Madeleine: I would love to. My vision is to. Oh, that’s a great question. I would love. To be at a point where we have liked an established presence in our community that we’re not only doing stuff online but we’re also doing things in in our community for local clients.
I would love to see our revenue increase. I’d like to be at around 150 K in like monthly recurring revenue which would be sort of a goal within the next five years. And I would just like content refined to be like unknown content marketing company and for people to have faith in our services. And I want us. To be known as like a quality content service provider.
Patty: Now there’s some.
Madeleine: Yeah there are lots of people who produce content like there are lots of lots of companies out there that produce content. We. Like to differentiate ourselves or ourselves from those other like businesses by really putting an effort into understanding the changes in an online marketing.
We pull so many are we yeah we pull together so many data analysis studies on like what are the ranking factors when you’re creating content like what do you have to incorporate in your content. Make sure that you’re going to rank with certainty.
And so we’re refreshing those those data analysis says study studies all the time just to make sure that we’re incorporating the best practices that are like current best practices.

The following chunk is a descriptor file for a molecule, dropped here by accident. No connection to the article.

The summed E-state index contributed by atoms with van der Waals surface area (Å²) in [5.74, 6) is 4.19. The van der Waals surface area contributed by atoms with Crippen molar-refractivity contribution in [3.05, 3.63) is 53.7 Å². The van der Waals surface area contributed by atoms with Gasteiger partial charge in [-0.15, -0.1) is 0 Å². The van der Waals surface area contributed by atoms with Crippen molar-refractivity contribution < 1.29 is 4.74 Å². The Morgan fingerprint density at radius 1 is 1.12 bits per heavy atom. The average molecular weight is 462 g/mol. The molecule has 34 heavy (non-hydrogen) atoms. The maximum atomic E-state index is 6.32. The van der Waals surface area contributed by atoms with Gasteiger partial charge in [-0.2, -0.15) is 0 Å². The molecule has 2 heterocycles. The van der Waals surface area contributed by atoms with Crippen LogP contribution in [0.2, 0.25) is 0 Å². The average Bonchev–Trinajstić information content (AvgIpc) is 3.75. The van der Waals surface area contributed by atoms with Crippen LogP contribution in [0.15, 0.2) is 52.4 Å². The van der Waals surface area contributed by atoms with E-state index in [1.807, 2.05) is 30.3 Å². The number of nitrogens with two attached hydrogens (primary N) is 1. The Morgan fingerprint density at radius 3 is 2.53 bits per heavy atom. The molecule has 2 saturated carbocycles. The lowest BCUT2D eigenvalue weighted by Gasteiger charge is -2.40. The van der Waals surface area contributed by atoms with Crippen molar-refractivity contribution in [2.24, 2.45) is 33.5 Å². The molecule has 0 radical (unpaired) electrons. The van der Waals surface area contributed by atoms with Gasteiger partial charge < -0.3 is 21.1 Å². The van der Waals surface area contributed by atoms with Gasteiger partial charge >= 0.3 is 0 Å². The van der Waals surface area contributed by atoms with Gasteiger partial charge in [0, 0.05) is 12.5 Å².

Patty: So out of curiosity if somebody said OK I want to implement a content strategy on my blog site just to keep things currents. The best practice adhering to the best practices what any what is the recommendation like.
One blog post a week or is it a month like what would be the minimum that someone will have to do so even be seen as relevant in Google’s sizes. And I know that’s a loaded question. But you said you know best practices.
Madeleine: Yes certainly a lot of question. It totally depends on like what kind of site you’re you have if it’s like an if it’s a personal blog. I would say you know maybe one a week if it’s like an affiliate like marketing website I would say like between 12 and 20 articles a month.
So it depends on the purpose. I guess if you’re looking to you know rank for a huge variety of different keywords in a specific niche then I would hit it with aggression and and really pump that content out. If you’re a little bit more specific in terms of in terms of brand and in terms of in terms of what your goals are then I would I would do it. Yeah probably once a week so for tickles a month.
Patty: All right. Well OK. And that is obviously something that carbs or refined come up with. Definitely, it could do that because it is you thinking like wow I know that I want to focus on what I’m doing and my business and the writing side of it it’s not necessarily something that I love. I would do it but it would just be a labor of love
Oh my god, I have to write you know images becomes really cumbersome for me personally it’s not natural. And so knowing that that could be altered in a way that represents and is brand with my personality and that whole thing I think that’s phenomenal.